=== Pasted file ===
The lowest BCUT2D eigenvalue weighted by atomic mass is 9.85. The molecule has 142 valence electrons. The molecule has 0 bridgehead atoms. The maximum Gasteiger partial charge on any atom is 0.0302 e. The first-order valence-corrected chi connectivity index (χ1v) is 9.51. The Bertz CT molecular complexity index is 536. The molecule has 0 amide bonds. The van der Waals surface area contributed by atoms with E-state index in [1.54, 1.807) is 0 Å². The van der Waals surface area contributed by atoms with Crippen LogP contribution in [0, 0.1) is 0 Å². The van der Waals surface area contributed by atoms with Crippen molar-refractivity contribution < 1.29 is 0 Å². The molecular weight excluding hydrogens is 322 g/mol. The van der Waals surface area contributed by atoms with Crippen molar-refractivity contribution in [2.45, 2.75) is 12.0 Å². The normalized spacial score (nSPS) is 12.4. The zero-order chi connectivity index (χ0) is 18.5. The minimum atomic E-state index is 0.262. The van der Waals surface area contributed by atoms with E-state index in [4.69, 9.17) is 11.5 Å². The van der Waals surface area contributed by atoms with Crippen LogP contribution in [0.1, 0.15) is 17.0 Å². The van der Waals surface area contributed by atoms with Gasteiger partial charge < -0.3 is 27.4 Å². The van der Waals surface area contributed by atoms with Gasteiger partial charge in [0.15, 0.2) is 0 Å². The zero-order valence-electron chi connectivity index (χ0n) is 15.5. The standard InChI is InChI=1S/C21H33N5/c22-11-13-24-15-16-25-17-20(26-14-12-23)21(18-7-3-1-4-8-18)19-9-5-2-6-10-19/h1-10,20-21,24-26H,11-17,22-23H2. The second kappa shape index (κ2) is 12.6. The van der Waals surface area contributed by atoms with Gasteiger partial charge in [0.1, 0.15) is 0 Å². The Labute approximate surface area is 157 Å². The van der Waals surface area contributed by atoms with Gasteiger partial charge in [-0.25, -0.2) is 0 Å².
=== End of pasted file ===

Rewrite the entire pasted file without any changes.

The lowest BCUT2D eigenvalue weighted by atomic mass is 9.85. The molecule has 142 valence electrons. The molecule has 0 bridgehead atoms. The maximum Gasteiger partial charge on any atom is 0.0302 e. The first-order valence-corrected chi connectivity index (χ1v) is 9.51. The Bertz CT molecular complexity index is 536. The molecule has 0 amide bonds. The van der Waals surface area contributed by atoms with E-state index in [1.54, 1.807) is 0 Å². The van der Waals surface area contributed by atoms with Crippen LogP contribution in [0, 0.1) is 0 Å². The van der Waals surface area contributed by atoms with Crippen molar-refractivity contribution < 1.29 is 0 Å². The molecular weight excluding hydrogens is 322 g/mol. The van der Waals surface area contributed by atoms with Crippen molar-refractivity contribution in [2.45, 2.75) is 12.0 Å². The normalized spacial score (nSPS) is 12.4. The zero-order chi connectivity index (χ0) is 18.5. The minimum atomic E-state index is 0.262. The van der Waals surface area contributed by atoms with E-state index in [4.69, 9.17) is 11.5 Å². The van der Waals surface area contributed by atoms with Crippen LogP contribution in [0.1, 0.15) is 17.0 Å². The van der Waals surface area contributed by atoms with Gasteiger partial charge < -0.3 is 27.4 Å². The van der Waals surface area contributed by atoms with Gasteiger partial charge in [0.15, 0.2) is 0 Å². The zero-order valence-electron chi connectivity index (χ0n) is 15.5. The standard InChI is InChI=1S/C21H33N5/c22-11-13-24-15-16-25-17-20(26-14-12-23)21(18-7-3-1-4-8-18)19-9-5-2-6-10-19/h1-10,20-21,24-26H,11-17,22-23H2. The second kappa shape index (κ2) is 12.6. The van der Waals surface area contributed by atoms with Gasteiger partial charge in [0.1, 0.15) is 0 Å². The Labute approximate surface area is 157 Å². The van der Waals surface area contributed by atoms with Gasteiger partial charge in [-0.25, -0.2) is 0 Å².